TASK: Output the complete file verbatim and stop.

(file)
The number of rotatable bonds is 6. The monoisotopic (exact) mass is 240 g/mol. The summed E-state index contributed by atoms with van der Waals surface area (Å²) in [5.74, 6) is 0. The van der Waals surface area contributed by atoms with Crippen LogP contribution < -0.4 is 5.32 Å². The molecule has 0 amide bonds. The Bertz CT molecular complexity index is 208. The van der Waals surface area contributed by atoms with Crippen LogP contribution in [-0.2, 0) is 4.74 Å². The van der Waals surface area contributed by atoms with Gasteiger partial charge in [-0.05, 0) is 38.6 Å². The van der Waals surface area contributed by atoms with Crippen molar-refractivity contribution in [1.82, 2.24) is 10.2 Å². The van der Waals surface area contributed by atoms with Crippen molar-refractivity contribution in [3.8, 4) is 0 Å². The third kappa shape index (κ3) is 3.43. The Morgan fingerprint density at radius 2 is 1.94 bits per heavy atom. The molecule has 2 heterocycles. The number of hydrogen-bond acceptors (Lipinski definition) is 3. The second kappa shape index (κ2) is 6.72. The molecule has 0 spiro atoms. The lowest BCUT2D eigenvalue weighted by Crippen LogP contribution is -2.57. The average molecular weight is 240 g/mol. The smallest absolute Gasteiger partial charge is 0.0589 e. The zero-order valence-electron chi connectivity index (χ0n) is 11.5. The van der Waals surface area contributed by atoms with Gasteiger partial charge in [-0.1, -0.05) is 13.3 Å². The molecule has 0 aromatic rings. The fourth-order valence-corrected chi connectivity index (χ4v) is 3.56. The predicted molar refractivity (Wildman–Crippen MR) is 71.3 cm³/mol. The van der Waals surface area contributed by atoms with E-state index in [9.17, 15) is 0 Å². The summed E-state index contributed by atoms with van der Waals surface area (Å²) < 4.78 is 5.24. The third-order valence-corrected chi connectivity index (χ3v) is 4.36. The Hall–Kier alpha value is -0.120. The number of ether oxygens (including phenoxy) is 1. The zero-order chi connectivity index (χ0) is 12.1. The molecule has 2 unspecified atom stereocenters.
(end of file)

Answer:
The number of rotatable bonds is 6. The monoisotopic (exact) mass is 240 g/mol. The summed E-state index contributed by atoms with van der Waals surface area (Å²) in [5.74, 6) is 0. The van der Waals surface area contributed by atoms with Crippen LogP contribution < -0.4 is 5.32 Å². The molecule has 0 amide bonds. The Bertz CT molecular complexity index is 208. The van der Waals surface area contributed by atoms with Crippen LogP contribution in [-0.2, 0) is 4.74 Å². The van der Waals surface area contributed by atoms with Gasteiger partial charge in [-0.05, 0) is 38.6 Å². The van der Waals surface area contributed by atoms with Crippen molar-refractivity contribution in [1.82, 2.24) is 10.2 Å². The van der Waals surface area contributed by atoms with Crippen molar-refractivity contribution in [3.8, 4) is 0 Å². The third kappa shape index (κ3) is 3.43. The Morgan fingerprint density at radius 2 is 1.94 bits per heavy atom. The molecule has 2 heterocycles. The number of hydrogen-bond acceptors (Lipinski definition) is 3. The second kappa shape index (κ2) is 6.72. The molecule has 0 spiro atoms. The lowest BCUT2D eigenvalue weighted by Crippen LogP contribution is -2.57. The average molecular weight is 240 g/mol. The smallest absolute Gasteiger partial charge is 0.0589 e. The zero-order valence-electron chi connectivity index (χ0n) is 11.5. The van der Waals surface area contributed by atoms with Gasteiger partial charge in [-0.1, -0.05) is 13.3 Å². The molecule has 0 aromatic rings. The fourth-order valence-corrected chi connectivity index (χ4v) is 3.56. The predicted molar refractivity (Wildman–Crippen MR) is 71.3 cm³/mol. The van der Waals surface area contributed by atoms with E-state index in [9.17, 15) is 0 Å². The summed E-state index contributed by atoms with van der Waals surface area (Å²) < 4.78 is 5.24. The third-order valence-corrected chi connectivity index (χ3v) is 4.36. The Hall–Kier alpha value is -0.120. The number of ether oxygens (including phenoxy) is 1. The zero-order chi connectivity index (χ0) is 12.1. The molecule has 2 unspecified atom stereocenters.